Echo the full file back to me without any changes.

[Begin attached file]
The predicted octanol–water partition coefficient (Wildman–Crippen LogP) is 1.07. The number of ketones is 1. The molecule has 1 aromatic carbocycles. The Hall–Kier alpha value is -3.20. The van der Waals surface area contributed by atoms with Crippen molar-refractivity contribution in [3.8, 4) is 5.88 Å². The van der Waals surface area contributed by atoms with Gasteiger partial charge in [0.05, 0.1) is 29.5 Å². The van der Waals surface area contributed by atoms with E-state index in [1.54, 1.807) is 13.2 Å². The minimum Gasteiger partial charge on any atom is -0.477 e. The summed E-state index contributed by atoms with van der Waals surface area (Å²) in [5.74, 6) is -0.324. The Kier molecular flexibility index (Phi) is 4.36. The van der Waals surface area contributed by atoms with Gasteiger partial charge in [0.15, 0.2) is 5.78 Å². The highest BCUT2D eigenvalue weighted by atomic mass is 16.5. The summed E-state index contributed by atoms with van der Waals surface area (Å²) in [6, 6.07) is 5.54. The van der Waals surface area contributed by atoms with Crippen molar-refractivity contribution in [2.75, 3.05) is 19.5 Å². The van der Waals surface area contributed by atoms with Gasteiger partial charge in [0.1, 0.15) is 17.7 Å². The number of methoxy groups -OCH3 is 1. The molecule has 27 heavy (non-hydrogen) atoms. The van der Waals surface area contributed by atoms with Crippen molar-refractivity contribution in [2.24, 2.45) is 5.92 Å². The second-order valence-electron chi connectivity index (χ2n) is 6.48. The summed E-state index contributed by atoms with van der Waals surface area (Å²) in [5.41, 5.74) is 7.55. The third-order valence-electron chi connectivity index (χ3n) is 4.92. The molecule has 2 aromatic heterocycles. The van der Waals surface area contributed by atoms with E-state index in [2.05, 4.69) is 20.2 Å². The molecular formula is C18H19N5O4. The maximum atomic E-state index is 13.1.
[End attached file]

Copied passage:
The predicted octanol–water partition coefficient (Wildman–Crippen LogP) is 1.07. The number of ketones is 1. The molecule has 1 aromatic carbocycles. The Hall–Kier alpha value is -3.20. The van der Waals surface area contributed by atoms with Crippen molar-refractivity contribution in [3.8, 4) is 5.88 Å². The van der Waals surface area contributed by atoms with Gasteiger partial charge in [0.05, 0.1) is 29.5 Å². The van der Waals surface area contributed by atoms with E-state index in [1.54, 1.807) is 13.2 Å². The minimum Gasteiger partial charge on any atom is -0.477 e. The summed E-state index contributed by atoms with van der Waals surface area (Å²) in [5.74, 6) is -0.324. The Kier molecular flexibility index (Phi) is 4.36. The van der Waals surface area contributed by atoms with Gasteiger partial charge in [0.15, 0.2) is 5.78 Å². The highest BCUT2D eigenvalue weighted by atomic mass is 16.5. The summed E-state index contributed by atoms with van der Waals surface area (Å²) in [6, 6.07) is 5.54. The van der Waals surface area contributed by atoms with Crippen molar-refractivity contribution in [2.75, 3.05) is 19.5 Å². The van der Waals surface area contributed by atoms with Gasteiger partial charge in [0.1, 0.15) is 17.7 Å². The number of methoxy groups -OCH3 is 1. The molecule has 27 heavy (non-hydrogen) atoms. The van der Waals surface area contributed by atoms with Crippen molar-refractivity contribution in [2.24, 2.45) is 5.92 Å². The second-order valence-electron chi connectivity index (χ2n) is 6.48. The summed E-state index contributed by atoms with van der Waals surface area (Å²) in [5.41, 5.74) is 7.55. The third-order valence-electron chi connectivity index (χ3n) is 4.92. The molecule has 2 aromatic heterocycles. The van der Waals surface area contributed by atoms with E-state index in [2.05, 4.69) is 20.2 Å². The molecular formula is C18H19N5O4. The maximum atomic E-state index is 13.1.